This is really an excellent question, because what we have been doing so far and what we are doing in our practice is to treat patients that have already established problems that we need to correct.  Patients with low blood cell count need to have that improved.  Patients with big spleen or symptoms need that to be improved, and here we have ruxolitinib for these two problems.  

The question that you are asking is of primary importance, can we prevent things from happening?  So in the United States we do not do that yet, because there is no real data that would support introduction of any agent, any serious information from clinical studies that would let us do that for prevention of things from developing.  But there is a study in Europe, and perhaps in a year or two we'll know whether there is a value of low?dose ruxolitinib, a JAK inhibitor, which is being compared in placebo?controlled, randomized blinded study in patients that don't have any symptoms or spleen or anything at all.  It's being compared to see whether it can prevent things from developing.  So it's a very hot topic. 

Mary Windishar:

So stay tuned, right? 

Dr. Verstovsek:

Yes. 

Mary Windishar:

All right.  So what about the—there were two Phase III studies that you also feel pretty happy about. 

Dr. Verstovsek:

Now we are talking about polycythemia vera.  Now, this is a little bit more of an easier task to explain.  Polycythemia vera means that all the cells are growing, and because there are too many cells in blood, particularly red blood cells, many have high white cells and high platelets, the risk of a blood clot is what we worry in everyday management of the patients.  The life is pretty long, so we want to prevent any complications during that life from the blood clot or even death.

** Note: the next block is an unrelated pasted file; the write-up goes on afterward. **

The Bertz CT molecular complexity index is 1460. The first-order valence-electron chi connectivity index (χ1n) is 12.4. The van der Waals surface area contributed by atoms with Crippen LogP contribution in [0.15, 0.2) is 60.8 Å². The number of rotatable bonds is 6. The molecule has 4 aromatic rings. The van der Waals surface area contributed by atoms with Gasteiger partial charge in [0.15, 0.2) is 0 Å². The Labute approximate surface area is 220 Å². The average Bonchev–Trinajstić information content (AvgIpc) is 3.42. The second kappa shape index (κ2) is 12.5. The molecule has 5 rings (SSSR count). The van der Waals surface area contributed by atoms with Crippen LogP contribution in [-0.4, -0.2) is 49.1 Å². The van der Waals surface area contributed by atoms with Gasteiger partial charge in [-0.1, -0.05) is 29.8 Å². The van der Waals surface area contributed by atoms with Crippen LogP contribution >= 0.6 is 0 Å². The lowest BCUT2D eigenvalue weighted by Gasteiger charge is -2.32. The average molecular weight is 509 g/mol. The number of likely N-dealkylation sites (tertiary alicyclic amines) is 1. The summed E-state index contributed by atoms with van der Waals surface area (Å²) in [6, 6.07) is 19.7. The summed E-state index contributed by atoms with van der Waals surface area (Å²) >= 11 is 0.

So prevention of the blood clotting is achieved usually in a large portion of the patients with introduction of certain medications that would lower the blood cell count, right?  Not everybody needs it, but majority do.  The standard practice is, in the United States at least, to give patients a medication, a pill called hydroxyurea, which is pretty effective. 

Now, there [are] two studies that you mentioned that are being presented here, are prospective randomized studies of patients with PV, polycythemia vera, that need to reduce their blood cell count because of a risk of thrombosis where the comparison is being done between hydroxyurea and what we call long?acting interferon.  Interferon is biological agent, and this long acting means that it's given sporadically.  This is once a week or every other week. 

There are two preparations of interferon that are being compared.  In one of the studies, a randomized study, it was hydroxyurea (Hydrea) versus peginterferon alfa-2a (Pegasys), and the other was hydroxyurea versus ROC peginterferon.  This later one is being done in Europe.  That is coming from Europe.  The first one is from the United States. The results are showing that there is similarity between the approaches.  There is no real difference between hydroxyurea and interferon.  One is not superior than the other.  They are about the same, giving us a hope that perhaps this will lead to wider use and perhaps even approval at some point in time or one of these interferon preparations as a frontline, first?line therapy for patients with polycythemia. 

Mary Windishar:

Why do I think interferon has a bad reputation?  Did it get used incorrectly or unfortunately in the past?  

Dr. Verstovsek:

Well, you are correct in that part.  The interferon is the biological product.  That means actually it is derived from the nature.  We have interferon in our body, and when we have inflammation or infection it gets produced, and we don't feel well, low?grade fevers, fatigue, muscle aches and pains and so on. And this is what happens when you inject yourself with low?dose interferons, not in everybody, not all the time, but it may.